Managing Services with systemd | Start Stop and List Services

By | 2014/03/07

Managing services with systemd is very straightforward. Since the major Linux distros are all going with systemd, managing services will be the same across those Linux distros. Here is a quick how-to!


Start or Stop a Service

$ sudo systemctl start cups

$ sudo systemctl stop cups


Check the Status of a Service

$ sudo systemctl status sshd
sshd.service - OpenSSH server daemon
   Loaded: loaded (/usr/lib/systemd/system/sshd.service; enabled)
   Active: active (running) since Fri 2014-03-07 16:16:08 UTC; 22min ago
 Main PID: 584 (sshd)
   CGroup: /system.slice/sshd.service
           └─584 /usr/sbin/sshd -D

Mar 07 16:16:08 localhost systemd[1]: Started OpenSSH server daemon.
Mar 07 16:16:08 localhost sshd[584]: Server listening on 0.0.0.0 port 22.
Mar 07 16:16:08 localhost sshd[584]: Server listening on :: port 22.
Mar 07 16:16:43 localhost sshd[591]: Accepted password for bob from 192.168.1.2 port 37467 ssh2
Mar 07 16:16:43 localhost sshd[591]: pam_systemd(sshd:session): Ignoring vtnr 0 for  which is not seat0
Mar 07 16:22:47 localhost sshd[7292]: Did not receive identification string from 192.168.1.2
$ 


Enable a Service at Boot

$ sudo systemctl enable sshd
ln -s '/usr/lib/systemd/system/sshd.service' '/etc/systemd/system/multi-user.target.wants/sshd.service'


Disable a Service From Starting at Boot

$ sudo systemctl disable cups
rm '/etc/systemd/system/printer.target.wants/cups.service'
rm '/etc/systemd/system/multi-user.target.wants/cups.path'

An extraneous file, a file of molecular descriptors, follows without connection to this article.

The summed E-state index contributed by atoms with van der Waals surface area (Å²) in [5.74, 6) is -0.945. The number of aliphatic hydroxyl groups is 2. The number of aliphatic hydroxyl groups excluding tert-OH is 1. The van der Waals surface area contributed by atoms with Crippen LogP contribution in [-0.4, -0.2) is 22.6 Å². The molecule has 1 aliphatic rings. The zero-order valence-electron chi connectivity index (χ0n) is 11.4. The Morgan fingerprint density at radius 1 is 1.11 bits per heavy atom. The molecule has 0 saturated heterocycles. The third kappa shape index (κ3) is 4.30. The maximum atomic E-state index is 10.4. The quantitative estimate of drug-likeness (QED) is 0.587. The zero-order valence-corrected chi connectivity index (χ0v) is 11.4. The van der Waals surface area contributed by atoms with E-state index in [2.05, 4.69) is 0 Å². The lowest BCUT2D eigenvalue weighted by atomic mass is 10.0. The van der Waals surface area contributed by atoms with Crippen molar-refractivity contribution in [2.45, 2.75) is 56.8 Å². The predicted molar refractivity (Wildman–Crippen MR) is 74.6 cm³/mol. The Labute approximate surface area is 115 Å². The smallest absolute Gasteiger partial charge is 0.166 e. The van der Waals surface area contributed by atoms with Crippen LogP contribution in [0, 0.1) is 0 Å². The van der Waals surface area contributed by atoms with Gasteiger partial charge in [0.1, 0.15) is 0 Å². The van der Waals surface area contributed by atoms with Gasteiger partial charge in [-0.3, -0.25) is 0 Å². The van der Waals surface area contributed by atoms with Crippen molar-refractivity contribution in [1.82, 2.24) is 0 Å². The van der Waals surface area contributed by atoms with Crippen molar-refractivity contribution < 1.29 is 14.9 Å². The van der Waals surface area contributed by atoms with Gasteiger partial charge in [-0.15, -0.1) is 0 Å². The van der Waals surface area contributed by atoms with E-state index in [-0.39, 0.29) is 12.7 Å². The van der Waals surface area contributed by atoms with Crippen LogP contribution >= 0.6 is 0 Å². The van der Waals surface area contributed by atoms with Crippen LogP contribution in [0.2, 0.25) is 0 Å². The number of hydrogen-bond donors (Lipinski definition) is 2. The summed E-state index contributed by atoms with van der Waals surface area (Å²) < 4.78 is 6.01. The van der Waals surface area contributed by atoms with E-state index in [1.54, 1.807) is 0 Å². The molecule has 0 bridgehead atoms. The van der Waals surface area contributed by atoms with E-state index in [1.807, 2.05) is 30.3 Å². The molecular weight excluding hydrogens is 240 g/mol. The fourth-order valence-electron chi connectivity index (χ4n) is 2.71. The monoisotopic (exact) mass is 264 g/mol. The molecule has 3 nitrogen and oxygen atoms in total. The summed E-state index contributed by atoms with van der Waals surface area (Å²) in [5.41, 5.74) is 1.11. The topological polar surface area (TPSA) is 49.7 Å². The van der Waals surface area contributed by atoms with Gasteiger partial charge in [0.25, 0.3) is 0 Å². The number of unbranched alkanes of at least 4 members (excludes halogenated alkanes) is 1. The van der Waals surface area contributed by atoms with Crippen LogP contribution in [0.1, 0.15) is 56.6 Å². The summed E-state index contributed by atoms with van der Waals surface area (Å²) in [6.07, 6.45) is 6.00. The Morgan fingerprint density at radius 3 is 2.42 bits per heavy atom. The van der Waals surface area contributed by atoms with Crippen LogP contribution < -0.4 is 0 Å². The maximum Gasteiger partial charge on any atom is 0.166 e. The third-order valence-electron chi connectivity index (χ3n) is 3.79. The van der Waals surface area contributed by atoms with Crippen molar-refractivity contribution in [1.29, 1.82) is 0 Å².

rm '/etc/systemd/system/sockets.target.wants/cups.socket'


List Services and Their Status

$ systemctl list-unit-files

or

$ sudo systemctl


For more, the fedora and arch wikis have great pages:

https://fedoraproject.org/wiki/Systemd

https://wiki.archlinux.org/index.php/systemd

2 thoughts on “Managing Services with systemd | Start Stop and List Services

  1. docent

    Great post 🙂 I’d add some more here:

    – systemd-cgls – show cgroup tree
    – systemctl get-default – what is the default target (runlevel)?
    – change boot target (runlevel):
    – ln -sf /usr/lib/systemd/system/multi-user.target /etc/systemd/system/default.target (like runlevel 3)
    – ln -sf /usr/lib/systemd/system/graphical.target /etc/systemd/system/default.target (like runlevel 5)
    – systemctl isolate graphical.target – change current target (runlevel); no effect after reboot
    – systemctl list-units –type=target – what is the current target (runlevel)?
    – systemctl show -p “Wants” multi-user.target – show target’s dependencies (could also try with “WantedBy”, “Requires”, “RequiredBy”, “Conflicts”,”ConflictedBy”, “Before”, “After”)
    – systemd –test –system –unit=foobar.target – check what would get started after booting into specific boot target
    – alias psc=’ps xawf -eo pid,user,cgroup,args’ – alias for ps with cgroups

    Reply
  2. DevOps

    The information which you have provided is very good and easily understood.

    Reply

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